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Covid dogs sniff out virus in Helsinki

Scent-detection dogs could one day be at a common sight at entertainment and sports venues, say the researchers behind a trial at Helsinki airport

By IQ on 25 Sep 2020

Kössi, a scent-detection dog, working at Helsinki airport

Kössi, a scent-detection dog, working at Helsinki airport


image © Susanna Paavilainen/University of Helsinki

The professor behind a groundbreaking pilot scheme exploring whether dogs may be used to detect coronavirus in humans, currently underway in Finland, has said the testing method could become a cheap, quick way to detect the presence of Covid-19 in attendees to sporting and cultural events.

Trained scent-detection dogs have been deployed at Finland’s main international airport, Helsinki-Vantaa, as part of a state-financed trial led by the University of Helsinki’s Faculty of Veterinary Medicine.

The four-month trial, which began on Wednesday (23 September), hopes to prove researchers’ theory that having dogs sniff for coronavirus – the trained canines can apparently smell the presence of Covid-19 on a wipe passed over an infected person’s skin – is even more reliable than a PCR test, currently the most commonly used test for the disease.

“This will be a good screening method at many other places”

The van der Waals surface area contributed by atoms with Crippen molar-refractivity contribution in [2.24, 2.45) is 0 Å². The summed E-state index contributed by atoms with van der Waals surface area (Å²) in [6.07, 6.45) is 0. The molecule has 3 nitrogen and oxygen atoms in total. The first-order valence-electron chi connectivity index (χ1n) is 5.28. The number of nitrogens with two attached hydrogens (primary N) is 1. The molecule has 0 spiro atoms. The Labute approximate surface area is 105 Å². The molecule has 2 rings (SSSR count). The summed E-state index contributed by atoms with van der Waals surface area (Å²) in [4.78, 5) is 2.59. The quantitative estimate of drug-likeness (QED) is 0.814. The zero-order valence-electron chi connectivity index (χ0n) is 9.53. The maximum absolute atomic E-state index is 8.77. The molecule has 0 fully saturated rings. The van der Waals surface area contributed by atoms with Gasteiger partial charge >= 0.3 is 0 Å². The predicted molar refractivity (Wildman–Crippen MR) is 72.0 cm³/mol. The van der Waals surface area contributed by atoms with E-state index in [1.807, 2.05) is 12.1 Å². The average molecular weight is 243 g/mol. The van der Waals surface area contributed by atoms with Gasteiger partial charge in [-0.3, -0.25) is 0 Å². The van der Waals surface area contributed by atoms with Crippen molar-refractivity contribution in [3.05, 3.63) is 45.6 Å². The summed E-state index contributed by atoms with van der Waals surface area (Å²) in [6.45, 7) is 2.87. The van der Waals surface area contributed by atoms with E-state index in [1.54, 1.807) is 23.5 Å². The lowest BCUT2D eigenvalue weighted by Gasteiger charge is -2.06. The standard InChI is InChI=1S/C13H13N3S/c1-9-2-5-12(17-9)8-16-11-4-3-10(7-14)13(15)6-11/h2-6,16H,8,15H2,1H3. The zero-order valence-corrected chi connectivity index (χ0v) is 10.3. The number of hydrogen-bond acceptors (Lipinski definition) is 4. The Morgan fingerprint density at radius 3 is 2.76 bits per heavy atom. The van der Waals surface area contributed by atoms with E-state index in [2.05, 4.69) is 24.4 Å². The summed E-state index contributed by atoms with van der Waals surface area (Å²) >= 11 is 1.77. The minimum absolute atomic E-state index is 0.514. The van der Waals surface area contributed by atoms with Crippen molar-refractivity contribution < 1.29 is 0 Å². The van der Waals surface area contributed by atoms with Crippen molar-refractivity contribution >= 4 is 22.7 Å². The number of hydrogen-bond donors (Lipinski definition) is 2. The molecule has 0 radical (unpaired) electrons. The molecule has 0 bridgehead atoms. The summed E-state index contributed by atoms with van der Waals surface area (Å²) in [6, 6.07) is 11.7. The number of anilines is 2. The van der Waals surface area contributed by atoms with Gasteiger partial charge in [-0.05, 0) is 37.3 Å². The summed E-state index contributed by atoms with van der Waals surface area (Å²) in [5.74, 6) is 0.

According to the university, dogs can detect the presence coronavirus from a “significantly lower” amount of virus than PCR tests, allowing them to identify Covid-19 in humans earlier than laboratory tests. Research has also found that, unlike lab tests, a dog’s nose can identify infection in asymptomatic people.

Anna Hielm-Björk­man, a professor of equine and small-animal medicine at the university, tells the Press Association that, should the trial be a success, “it will be a good screening method at many other places”, including cultural events, sports venues and old people’s homes.

The Finnish pilot is the first in Europe and the second in the world, after a similar scheme recently introduced in Dubai.

According to Timo Aronkyto, the deputy mayor of Vantaa, where the airport is located, the programme is costing just 300,000. This, he tells PA, is significantly less than than other methods of mass testing new arrivals.

 


This article forms part of IQ’s Covid-19 resource centre – a knowledge hub of essential guidance and updating resources for uncertain times.

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